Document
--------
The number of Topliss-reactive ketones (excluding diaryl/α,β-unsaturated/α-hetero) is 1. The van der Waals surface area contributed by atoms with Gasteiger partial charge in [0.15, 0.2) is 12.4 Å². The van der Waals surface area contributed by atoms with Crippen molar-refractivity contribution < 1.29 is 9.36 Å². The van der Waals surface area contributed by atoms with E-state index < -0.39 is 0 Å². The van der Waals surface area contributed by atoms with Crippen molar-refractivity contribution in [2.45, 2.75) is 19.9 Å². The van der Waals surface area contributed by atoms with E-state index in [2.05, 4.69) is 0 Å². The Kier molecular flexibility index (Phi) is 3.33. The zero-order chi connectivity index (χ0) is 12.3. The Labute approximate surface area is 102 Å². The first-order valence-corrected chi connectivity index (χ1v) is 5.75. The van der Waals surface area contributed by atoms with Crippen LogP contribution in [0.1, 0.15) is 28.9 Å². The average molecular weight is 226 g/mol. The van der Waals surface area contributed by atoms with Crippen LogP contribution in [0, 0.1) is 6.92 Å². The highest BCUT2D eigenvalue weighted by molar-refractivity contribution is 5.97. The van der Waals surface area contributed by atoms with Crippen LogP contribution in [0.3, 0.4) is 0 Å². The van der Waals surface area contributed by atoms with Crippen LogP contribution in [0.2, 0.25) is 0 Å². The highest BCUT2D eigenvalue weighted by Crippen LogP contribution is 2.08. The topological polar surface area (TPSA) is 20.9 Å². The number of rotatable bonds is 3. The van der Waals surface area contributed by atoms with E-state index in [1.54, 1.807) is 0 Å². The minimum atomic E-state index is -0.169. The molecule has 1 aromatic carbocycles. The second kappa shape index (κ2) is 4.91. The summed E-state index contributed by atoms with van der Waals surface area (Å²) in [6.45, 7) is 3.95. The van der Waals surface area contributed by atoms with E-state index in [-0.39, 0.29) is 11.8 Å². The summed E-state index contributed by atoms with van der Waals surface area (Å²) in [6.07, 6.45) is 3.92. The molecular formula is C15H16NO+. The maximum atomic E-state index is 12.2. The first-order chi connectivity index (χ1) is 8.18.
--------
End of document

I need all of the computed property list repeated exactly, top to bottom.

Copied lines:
The number of Topliss-reactive ketones (excluding diaryl/α,β-unsaturated/α-hetero) is 1. The van der Waals surface area contributed by atoms with Gasteiger partial charge in [0.15, 0.2) is 12.4 Å². The van der Waals surface area contributed by atoms with Crippen molar-refractivity contribution < 1.29 is 9.36 Å². The van der Waals surface area contributed by atoms with E-state index < -0.39 is 0 Å². The van der Waals surface area contributed by atoms with Crippen molar-refractivity contribution in [2.45, 2.75) is 19.9 Å². The van der Waals surface area contributed by atoms with E-state index in [2.05, 4.69) is 0 Å². The Kier molecular flexibility index (Phi) is 3.33. The zero-order chi connectivity index (χ0) is 12.3. The Labute approximate surface area is 102 Å². The first-order valence-corrected chi connectivity index (χ1v) is 5.75. The van der Waals surface area contributed by atoms with Crippen LogP contribution in [0.1, 0.15) is 28.9 Å². The average molecular weight is 226 g/mol. The van der Waals surface area contributed by atoms with Crippen LogP contribution in [0, 0.1) is 6.92 Å². The highest BCUT2D eigenvalue weighted by molar-refractivity contribution is 5.97. The van der Waals surface area contributed by atoms with Crippen LogP contribution in [0.3, 0.4) is 0 Å². The van der Waals surface area contributed by atoms with Crippen LogP contribution in [0.2, 0.25) is 0 Å². The highest BCUT2D eigenvalue weighted by Crippen LogP contribution is 2.08. The topological polar surface area (TPSA) is 20.9 Å². The number of rotatable bonds is 3. The van der Waals surface area contributed by atoms with E-state index in [1.54, 1.807) is 0 Å². The minimum atomic E-state index is -0.169. The molecule has 1 aromatic carbocycles. The second kappa shape index (κ2) is 4.91. The summed E-state index contributed by atoms with van der Waals surface area (Å²) in [6.45, 7) is 3.95. The van der Waals surface area contributed by atoms with E-state index in [-0.39, 0.29) is 11.8 Å². The summed E-state index contributed by atoms with van der Waals surface area (Å²) in [6.07, 6.45) is 3.92. The molecular formula is C15H16NO+. The maximum atomic E-state index is 12.2. The first-order chi connectivity index (χ1) is 8.18.